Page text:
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Catastrophe: Which Ancient Disaster was the One to Destroy Atlantis?

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Author Topic: Catastrophe: Which Ancient Disaster was the One to Destroy Atlantis?  (Read 1532 times)
Adam Hawthorne
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« Reply #30 on: September 16, 2009, 11:50:49 pm »

THE NORTH AMERICAN COMET THEORY ­ THE GREATER IMPLICATIONS FOR PLATO’S STORY OF ATLANTIS

In the year 2000 my book GATEWAY TO ATLANTIS was published for the first time. It proposed that Plato’s concept of Atlantis was based on stories reaching the Mediterranean in Plato’s age of an immense cataclysm that rocked the Bahamas and Caribbean at the end of the Pleistocene epoch, causing fire to rain from the sky, unimaginable tsunamis and the drowning of low lying regions. Cuba was singled out as matching very well the description of Atlantis’s central island, while the Bahamas was almost certainly the sunken lands where according to Plato no ocean going vessel could pass any more since it was now too shallow (which the Bahamas unquestionably is, following the rise of the oceans at the end of the last Ice Age).

The cataclysm I proposed that caused the destruction of Atlantis is identical to that being cited by the 25 strong scientific team at the American Geophysical Union last week. Using available evidence on the structure and dating of the Carolina Bays, a knowledge of the firestorms recorded in sentiments across the United States, as well as details of the flow of ice melt waters and the mass extinction of Pleistocene animals, I concluded that a comet had come out of the north-western skies and disintegrated into pieces, causing multiple aerial detonations across North America. This resulted in wide scale firestorms, massive explosions, tens of thousands of elliptical craters from the Yukon down to Florida, as well as the onset of the Younger Dryas, or mini ice age. This in turn led eventually to the end of the last Ice Age, with the drowning eventually of large areas of the Bahamas and Caribbean.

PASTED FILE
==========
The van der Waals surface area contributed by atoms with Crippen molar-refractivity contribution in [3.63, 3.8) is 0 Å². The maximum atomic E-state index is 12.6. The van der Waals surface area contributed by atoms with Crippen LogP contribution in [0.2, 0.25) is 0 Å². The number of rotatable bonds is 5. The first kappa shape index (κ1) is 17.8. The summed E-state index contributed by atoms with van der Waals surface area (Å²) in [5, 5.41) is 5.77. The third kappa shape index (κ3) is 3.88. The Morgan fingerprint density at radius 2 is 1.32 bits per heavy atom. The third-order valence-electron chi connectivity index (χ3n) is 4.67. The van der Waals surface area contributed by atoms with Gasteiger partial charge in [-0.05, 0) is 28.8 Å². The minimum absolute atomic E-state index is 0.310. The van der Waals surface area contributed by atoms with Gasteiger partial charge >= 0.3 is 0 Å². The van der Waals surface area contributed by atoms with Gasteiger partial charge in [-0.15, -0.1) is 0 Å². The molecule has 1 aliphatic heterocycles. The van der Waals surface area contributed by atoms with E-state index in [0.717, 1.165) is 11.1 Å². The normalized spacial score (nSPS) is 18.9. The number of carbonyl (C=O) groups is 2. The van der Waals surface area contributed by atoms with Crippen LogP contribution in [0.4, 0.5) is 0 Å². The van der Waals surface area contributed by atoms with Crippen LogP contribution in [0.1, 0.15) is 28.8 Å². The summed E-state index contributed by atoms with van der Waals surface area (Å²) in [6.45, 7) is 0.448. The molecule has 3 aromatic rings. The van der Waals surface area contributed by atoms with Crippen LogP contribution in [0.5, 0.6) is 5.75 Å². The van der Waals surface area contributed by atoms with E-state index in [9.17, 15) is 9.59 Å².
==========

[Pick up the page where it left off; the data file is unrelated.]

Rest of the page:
This much is now being proved correct, but if this is the case then scientists should also look at what I said happened as a result of this comet impact. German rocket scientist Otto Muck in his book THE SECRET OF ATLANTIS (1978, 1st UK edition) was the first to point out the existence of massive elliptical craters in the West Atlantic Basin, off the coast of Florida. He proposed that these were the result of an asteroid strike, which caused tremendous underwater earthquakes, ripping apart the tectonic plates that join to form the Great Atlantic Rift and pulling beneath the earth a whole continent that sat astride the ridge. This, of course, Muck concluded was the lost continent of Atlantis.

No evidence of this former island continent has ever come to light, even though the Mid Atlantic has been the chosen site of Atlantis ever since the theory was first proposed by granddaddy of Atlantology, Ignatius Donnelly back in 1882. Curiously, Donnelly was one of the first to take seriously the theory of a major cataclysm hitting the North American continent and causing mass devastation at the end of the Pleistocene epoch. It appeared in his book RAGNORAK: THE AGE OF FIRE AND GRAVEL (1883).

Using Muck’s lead, I proposed in GATEWAY TO ATLANTIS that the apparent gigantic craters in the West Atlantic Basin were perhaps evidence of the largest parts of the aforementioned comet overshooting North America and crashing into the ocean. If so, then this would have produced massive underwater earthquakes and unimaginable tsunamis, which would have devastated the Bahamas and Caribbean to the south.